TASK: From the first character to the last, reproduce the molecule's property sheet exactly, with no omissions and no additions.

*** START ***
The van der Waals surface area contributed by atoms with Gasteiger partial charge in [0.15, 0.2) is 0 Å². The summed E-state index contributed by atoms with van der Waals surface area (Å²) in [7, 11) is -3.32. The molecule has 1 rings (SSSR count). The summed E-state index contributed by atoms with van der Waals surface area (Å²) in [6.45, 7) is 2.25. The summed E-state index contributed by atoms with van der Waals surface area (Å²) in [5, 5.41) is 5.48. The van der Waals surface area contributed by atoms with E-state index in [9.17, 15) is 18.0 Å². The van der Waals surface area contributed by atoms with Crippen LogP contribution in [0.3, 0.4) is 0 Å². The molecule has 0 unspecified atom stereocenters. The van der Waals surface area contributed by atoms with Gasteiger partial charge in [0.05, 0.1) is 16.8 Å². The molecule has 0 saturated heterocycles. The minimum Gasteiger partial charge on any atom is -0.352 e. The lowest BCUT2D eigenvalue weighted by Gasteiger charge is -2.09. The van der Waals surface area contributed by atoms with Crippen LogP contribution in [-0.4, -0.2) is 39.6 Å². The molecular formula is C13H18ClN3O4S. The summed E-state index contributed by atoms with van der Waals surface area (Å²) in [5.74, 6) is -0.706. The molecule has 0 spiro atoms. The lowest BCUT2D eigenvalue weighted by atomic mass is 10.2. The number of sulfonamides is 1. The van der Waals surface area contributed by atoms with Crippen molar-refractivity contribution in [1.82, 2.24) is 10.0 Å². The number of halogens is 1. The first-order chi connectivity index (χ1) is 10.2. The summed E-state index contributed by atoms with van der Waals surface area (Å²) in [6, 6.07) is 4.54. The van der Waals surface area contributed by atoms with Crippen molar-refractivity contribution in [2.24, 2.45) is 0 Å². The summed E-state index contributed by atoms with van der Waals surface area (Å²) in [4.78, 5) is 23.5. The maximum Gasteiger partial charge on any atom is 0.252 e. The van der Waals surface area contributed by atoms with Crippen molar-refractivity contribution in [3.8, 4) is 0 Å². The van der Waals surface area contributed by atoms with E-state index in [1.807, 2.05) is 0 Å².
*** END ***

The van der Waals surface area contributed by atoms with Gasteiger partial charge in [0.15, 0.2) is 0 Å². The summed E-state index contributed by atoms with van der Waals surface area (Å²) in [7, 11) is -3.32. The molecule has 1 rings (SSSR count). The summed E-state index contributed by atoms with van der Waals surface area (Å²) in [6.45, 7) is 2.25. The summed E-state index contributed by atoms with van der Waals surface area (Å²) in [5, 5.41) is 5.48. The van der Waals surface area contributed by atoms with E-state index in [9.17, 15) is 18.0 Å². The van der Waals surface area contributed by atoms with Crippen LogP contribution in [0.3, 0.4) is 0 Å². The molecule has 0 unspecified atom stereocenters. The van der Waals surface area contributed by atoms with Gasteiger partial charge in [0.05, 0.1) is 16.8 Å². The molecule has 0 saturated heterocycles. The minimum Gasteiger partial charge on any atom is -0.352 e. The lowest BCUT2D eigenvalue weighted by Gasteiger charge is -2.09. The van der Waals surface area contributed by atoms with Crippen LogP contribution in [-0.4, -0.2) is 39.6 Å². The molecular formula is C13H18ClN3O4S. The summed E-state index contributed by atoms with van der Waals surface area (Å²) in [5.74, 6) is -0.706. The molecule has 0 spiro atoms. The lowest BCUT2D eigenvalue weighted by atomic mass is 10.2. The number of sulfonamides is 1. The van der Waals surface area contributed by atoms with Crippen molar-refractivity contribution in [1.82, 2.24) is 10.0 Å². The number of halogens is 1. The first-order chi connectivity index (χ1) is 10.2. The summed E-state index contributed by atoms with van der Waals surface area (Å²) in [6, 6.07) is 4.54. The van der Waals surface area contributed by atoms with Crippen molar-refractivity contribution in [2.24, 2.45) is 0 Å². The summed E-state index contributed by atoms with van der Waals surface area (Å²) in [4.78, 5) is 23.5. The maximum Gasteiger partial charge on any atom is 0.252 e. The van der Waals surface area contributed by atoms with Crippen molar-refractivity contribution in [3.8, 4) is 0 Å². The van der Waals surface area contributed by atoms with E-state index in [1.807, 2.05) is 0 Å².